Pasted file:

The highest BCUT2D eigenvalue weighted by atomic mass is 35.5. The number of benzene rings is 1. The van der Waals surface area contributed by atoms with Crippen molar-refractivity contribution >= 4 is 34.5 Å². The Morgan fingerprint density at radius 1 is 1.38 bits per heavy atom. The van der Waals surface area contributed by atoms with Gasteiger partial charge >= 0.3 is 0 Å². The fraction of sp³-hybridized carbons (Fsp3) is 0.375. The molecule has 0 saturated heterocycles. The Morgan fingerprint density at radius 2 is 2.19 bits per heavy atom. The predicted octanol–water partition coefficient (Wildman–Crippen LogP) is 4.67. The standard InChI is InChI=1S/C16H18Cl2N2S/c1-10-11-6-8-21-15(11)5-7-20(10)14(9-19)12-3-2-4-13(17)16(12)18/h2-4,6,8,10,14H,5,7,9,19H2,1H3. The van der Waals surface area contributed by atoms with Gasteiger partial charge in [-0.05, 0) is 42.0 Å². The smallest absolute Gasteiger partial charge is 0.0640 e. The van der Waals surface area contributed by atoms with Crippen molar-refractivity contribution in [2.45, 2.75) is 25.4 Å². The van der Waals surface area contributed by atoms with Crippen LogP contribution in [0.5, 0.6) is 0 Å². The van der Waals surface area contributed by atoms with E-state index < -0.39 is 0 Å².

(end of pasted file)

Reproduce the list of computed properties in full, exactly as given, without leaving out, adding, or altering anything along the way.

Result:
The highest BCUT2D eigenvalue weighted by atomic mass is 35.5. The number of benzene rings is 1. The van der Waals surface area contributed by atoms with Crippen molar-refractivity contribution >= 4 is 34.5 Å². The Morgan fingerprint density at radius 1 is 1.38 bits per heavy atom. The van der Waals surface area contributed by atoms with Gasteiger partial charge >= 0.3 is 0 Å². The fraction of sp³-hybridized carbons (Fsp3) is 0.375. The molecule has 0 saturated heterocycles. The Morgan fingerprint density at radius 2 is 2.19 bits per heavy atom. The predicted octanol–water partition coefficient (Wildman–Crippen LogP) is 4.67. The standard InChI is InChI=1S/C16H18Cl2N2S/c1-10-11-6-8-21-15(11)5-7-20(10)14(9-19)12-3-2-4-13(17)16(12)18/h2-4,6,8,10,14H,5,7,9,19H2,1H3. The van der Waals surface area contributed by atoms with Gasteiger partial charge in [-0.05, 0) is 42.0 Å². The smallest absolute Gasteiger partial charge is 0.0640 e. The van der Waals surface area contributed by atoms with Crippen molar-refractivity contribution in [2.45, 2.75) is 25.4 Å². The van der Waals surface area contributed by atoms with Crippen LogP contribution in [0.5, 0.6) is 0 Å². The van der Waals surface area contributed by atoms with E-state index < -0.39 is 0 Å².